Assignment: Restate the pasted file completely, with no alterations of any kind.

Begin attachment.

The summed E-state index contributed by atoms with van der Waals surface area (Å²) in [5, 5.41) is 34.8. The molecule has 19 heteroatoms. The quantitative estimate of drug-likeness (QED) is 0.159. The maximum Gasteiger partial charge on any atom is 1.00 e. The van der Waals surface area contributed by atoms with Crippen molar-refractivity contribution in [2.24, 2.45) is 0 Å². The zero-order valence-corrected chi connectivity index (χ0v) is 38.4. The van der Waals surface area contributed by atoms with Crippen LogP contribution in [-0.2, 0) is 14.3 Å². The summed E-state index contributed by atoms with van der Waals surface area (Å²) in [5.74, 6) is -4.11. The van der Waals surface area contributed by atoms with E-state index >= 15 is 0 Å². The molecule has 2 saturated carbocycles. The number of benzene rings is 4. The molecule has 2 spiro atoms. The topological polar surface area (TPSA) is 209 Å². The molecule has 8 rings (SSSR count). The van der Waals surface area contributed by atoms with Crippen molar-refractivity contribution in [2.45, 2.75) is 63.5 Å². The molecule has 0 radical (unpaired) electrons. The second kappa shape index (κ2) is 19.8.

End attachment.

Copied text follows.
The summed E-state index contributed by atoms with van der Waals surface area (Å²) in [5, 5.41) is 34.8. The molecule has 19 heteroatoms. The quantitative estimate of drug-likeness (QED) is 0.159. The maximum Gasteiger partial charge on any atom is 1.00 e. The van der Waals surface area contributed by atoms with Crippen molar-refractivity contribution in [2.24, 2.45) is 0 Å². The zero-order valence-corrected chi connectivity index (χ0v) is 38.4. The van der Waals surface area contributed by atoms with Crippen LogP contribution in [-0.2, 0) is 14.3 Å². The summed E-state index contributed by atoms with van der Waals surface area (Å²) in [5.74, 6) is -4.11. The van der Waals surface area contributed by atoms with E-state index >= 15 is 0 Å². The molecule has 2 saturated carbocycles. The number of benzene rings is 4. The molecule has 2 spiro atoms. The topological polar surface area (TPSA) is 209 Å². The molecule has 8 rings (SSSR count). The van der Waals surface area contributed by atoms with Crippen molar-refractivity contribution in [2.45, 2.75) is 63.5 Å². The molecule has 0 radical (unpaired) electrons. The second kappa shape index (κ2) is 19.8.